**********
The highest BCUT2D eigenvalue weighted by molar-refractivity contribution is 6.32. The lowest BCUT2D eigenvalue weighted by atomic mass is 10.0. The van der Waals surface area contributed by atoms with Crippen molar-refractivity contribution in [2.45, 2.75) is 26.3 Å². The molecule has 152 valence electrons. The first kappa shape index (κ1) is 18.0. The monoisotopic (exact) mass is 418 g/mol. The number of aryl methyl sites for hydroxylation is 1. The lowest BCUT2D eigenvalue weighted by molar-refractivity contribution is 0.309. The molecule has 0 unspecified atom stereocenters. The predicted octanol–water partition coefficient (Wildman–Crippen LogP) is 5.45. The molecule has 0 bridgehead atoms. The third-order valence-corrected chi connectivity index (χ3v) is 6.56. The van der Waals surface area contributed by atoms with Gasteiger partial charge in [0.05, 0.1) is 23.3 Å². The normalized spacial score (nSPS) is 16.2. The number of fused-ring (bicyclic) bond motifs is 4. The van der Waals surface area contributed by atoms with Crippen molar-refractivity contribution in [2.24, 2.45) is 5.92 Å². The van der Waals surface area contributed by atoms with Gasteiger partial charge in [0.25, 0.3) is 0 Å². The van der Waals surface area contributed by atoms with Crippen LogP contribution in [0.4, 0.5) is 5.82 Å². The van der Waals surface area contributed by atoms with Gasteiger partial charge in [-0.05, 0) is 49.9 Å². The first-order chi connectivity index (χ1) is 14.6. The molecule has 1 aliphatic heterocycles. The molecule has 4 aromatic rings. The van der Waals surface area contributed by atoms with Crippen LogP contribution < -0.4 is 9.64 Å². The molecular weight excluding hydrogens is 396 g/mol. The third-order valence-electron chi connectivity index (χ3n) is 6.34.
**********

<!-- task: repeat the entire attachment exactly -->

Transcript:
The highest BCUT2D eigenvalue weighted by molar-refractivity contribution is 6.32. The lowest BCUT2D eigenvalue weighted by atomic mass is 10.0. The van der Waals surface area contributed by atoms with Crippen molar-refractivity contribution in [2.45, 2.75) is 26.3 Å². The molecule has 152 valence electrons. The first kappa shape index (κ1) is 18.0. The monoisotopic (exact) mass is 418 g/mol. The number of aryl methyl sites for hydroxylation is 1. The lowest BCUT2D eigenvalue weighted by molar-refractivity contribution is 0.309. The molecule has 0 unspecified atom stereocenters. The predicted octanol–water partition coefficient (Wildman–Crippen LogP) is 5.45. The molecule has 0 bridgehead atoms. The third-order valence-corrected chi connectivity index (χ3v) is 6.56. The van der Waals surface area contributed by atoms with Gasteiger partial charge in [0.05, 0.1) is 23.3 Å². The normalized spacial score (nSPS) is 16.2. The number of fused-ring (bicyclic) bond motifs is 4. The van der Waals surface area contributed by atoms with Crippen molar-refractivity contribution in [2.24, 2.45) is 5.92 Å². The van der Waals surface area contributed by atoms with Gasteiger partial charge in [0.25, 0.3) is 0 Å². The van der Waals surface area contributed by atoms with Crippen LogP contribution in [0.4, 0.5) is 5.82 Å². The van der Waals surface area contributed by atoms with Gasteiger partial charge in [-0.05, 0) is 49.9 Å². The first-order chi connectivity index (χ1) is 14.6. The molecule has 1 aliphatic heterocycles. The molecule has 4 aromatic rings. The van der Waals surface area contributed by atoms with Crippen LogP contribution < -0.4 is 9.64 Å². The molecular weight excluding hydrogens is 396 g/mol. The third-order valence-electron chi connectivity index (χ3n) is 6.34.